Humans have been trying to predict the future for eons with crystal balls, tarot cards, and Doppler radar. There is a definite upside to the future predictions - weather forecasts help keep our heads dry and fridges stocked. How many times have future predictions been proven wrong?  Even the best laid plans- or plants - can sometimes throw us for a loop.

In Virgina, Hydrangeas start blossoming in May and continue to flower until September. The Hydrangea Macrophylla is the first to sprout but depending on the pH of the soil, its flowers can blossom in a variety of colors. Starting with creamy white, they can go from pink to blue to an eventual green if the conditions are right. While some gardeners enjoy knowing the exact color concept of their garden, others rejoice in the unpredictability of this chameleon plant.

Jenni was inspired by the Faber-Castell Ambition- Aqua Op Art in medium and Diamine Soft Mint to draw a rare green Hydrangea. How will you celebrate the unpredictable this week?

The Faber-Castell Ambition Fountain Pen - Aqua Op Art is available at Gouletpens.com for $100. Diamine Soft Mint is available in 80ml bottles for $14.95 or 2ml ink samples for $.99 (on sale right now through the end of July 2015).

Write on,

The Goulet Pen Company Team

Friday, July 24, 2015

Goulet Q&A Episode 88, Open Forum

Goulet Q&A is now available as an audio podcast! Click here  for the RSS feed to use in your podcast app of choice, or click here for a direct download.

In this week's Q&A, I talk about my ink swab process, my fanciest pens, and what I learned from working with my dad. 

Here's some of the recent products and videos we've been 
working on at GouletPens.com: - (:43)

Pens/Writing - (5:03)

1) Inlovewithjournals –YouTube - (5:12)
I like to post my caps. Can you tell me which pens have caps that actually screw to the barrel when posted?

Ink - (7:25)

2) Travis W. - Facebook - (7:32)
What are your favorite inks available in cartridges - preferably grouped by color and/or proprietary design.

3) @clazbill –Twitter - (10:09)
For swabs, or written ink tests, how often do you redo them to check for fading?
  • really no need, I keep them filed away in temp controlled and dark storage on acid-free, pH-neutral paper
  • sunlight is what causes fading

4) Brian H. -Facebook - (12:47)
I use love using Noodler's Bad Blue Heron in my Pilot Metro, but the nib creep is so bad that it gets on the grip when capped (even when stored tip up). From what I understand this could be caused by the saturation of the dye that's in the ink. Is dilution an option to help/stop the nib creep? Or does this sound like its a pen issue?
  • It sounds like something else is up
  • Ink really doesn’t creep so hard it crawls out of the pen when it’s nib up
  • could be getting in the cap when carried around and dripping down when you put it away
  • could be leaking, maybe improperly seated converter
  • I recommend a thorough cleaning, cap included and try again
  • maybe try switching inks and see if it still does it, that’d help rule it out

5) Ferraraphotographics- YouTube - (19:30)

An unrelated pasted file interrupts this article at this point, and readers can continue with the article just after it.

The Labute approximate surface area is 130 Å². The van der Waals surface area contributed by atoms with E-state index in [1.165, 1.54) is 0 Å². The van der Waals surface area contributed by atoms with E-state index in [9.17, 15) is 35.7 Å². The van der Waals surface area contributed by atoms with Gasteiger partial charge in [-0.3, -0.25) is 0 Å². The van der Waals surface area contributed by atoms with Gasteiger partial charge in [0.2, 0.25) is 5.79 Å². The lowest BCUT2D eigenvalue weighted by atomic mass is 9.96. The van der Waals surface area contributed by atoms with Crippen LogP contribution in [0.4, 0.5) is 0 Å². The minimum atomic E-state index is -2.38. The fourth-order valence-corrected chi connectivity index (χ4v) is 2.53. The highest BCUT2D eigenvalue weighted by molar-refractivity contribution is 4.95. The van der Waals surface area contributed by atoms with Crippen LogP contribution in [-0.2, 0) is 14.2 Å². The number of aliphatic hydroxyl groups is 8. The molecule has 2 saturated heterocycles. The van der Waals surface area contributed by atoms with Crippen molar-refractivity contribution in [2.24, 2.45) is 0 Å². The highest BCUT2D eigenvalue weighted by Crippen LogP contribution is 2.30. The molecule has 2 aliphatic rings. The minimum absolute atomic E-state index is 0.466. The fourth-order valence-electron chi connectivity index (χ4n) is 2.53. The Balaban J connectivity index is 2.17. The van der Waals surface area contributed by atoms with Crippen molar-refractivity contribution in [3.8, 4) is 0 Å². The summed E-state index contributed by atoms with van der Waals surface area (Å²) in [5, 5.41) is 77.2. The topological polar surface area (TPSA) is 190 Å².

What's the big deal about mold?  How easy is it to have a pen infected. What is the long term damage to my pen? Is it just a good cleaning and I am back to normal?  I have bottles of ink that are 15+ years old. No sign of mold. Is this more common in very humid climates?
  • mold isn’t super common, but it does happen
  • most inks have biocides to fight mold growth
  • if it gets moldy in your pen, you can disinfect it with a bleach solution, how much it needs depends on how bad it is
  • I don’t know if it has anything to do with humid climates, it has more to do with mold in your environment 

Business - (24:33)

‏6) @roguishknave-Twitter - (24:39)
How exactly do you make your swabs? In particular the large swab. Do you make multiple passes with the Qtip or just one?
  • Standardized on Clairefontaine Pollen cardstock, 210g
  • cut up into 2”x2.25” cards
  • write ink name with a glass pen 
  • completely saturate the q-tip, swab a single, intentional swab
  • let dry, scan in 

7) Shubhranshu D. Facebook - (28:53)
Is the introduction of the Cross Townsend a change in GPC strategy to include some of the more expensive brands or FP ranges? Costs for selling a 20$ and 300$ FP would remain fairly similar... Except inventory carrying costs etc maybe slightly higher.... Would GPC move up the premium ladder?
  • It’s not really a change in strategy
  • we’ve been carrying pens in this price range for a while, like Platinums, VP Radens, Omas, etc
  • carrying rollerballs was really more of a tangent than carrying Cross
  • I don’t really consider Cross to be a “premium” brand, not like Pelikan, Delta, Montegrappa, Visconti, Mont Blanc, Cartier…
  • We dabble in the higher end stuff, but it’s not so much our focus, we’ll go there as people ask us for it

8) tgrant5 –YouTube - (36:14)
What are your ""staple"" books ( or other resources) that has helped shape ""The Goulet Pen Company "" that we know today? What are the top 3 lessons that you learned while working with your dad?  As a frequent customer, I thank you and your wife for running a great company and (from my view) a positive place to work for your team members.
  • Some top books: Gary Vaynerchuck’s Crush It (why I do videos/social media)
  • Dave Ramsey’s EntreLeadership (hiring, culture, mission/vision)
  • Simon Sinek’s Start With Why (purpose)
  • Patrick Lencioni’s The Advantage (organizational health)
  • Top three things my dad taught me: Work Hard, Be Honest, Be Flexible (no joke)
  • working with him though, he taught me to figure things out, even if stuff broke down and I didn’t know what to do, I had to figure it out

Personal - (49:42)

9) AJ Mangino –YouTube - (49:47)
Brian, I know you really like your Custom 74 (as I do mine) because it is beautiful and reliable. I have to wonder though, with a collection of 300 pens, you do not have any higher end pens that have some special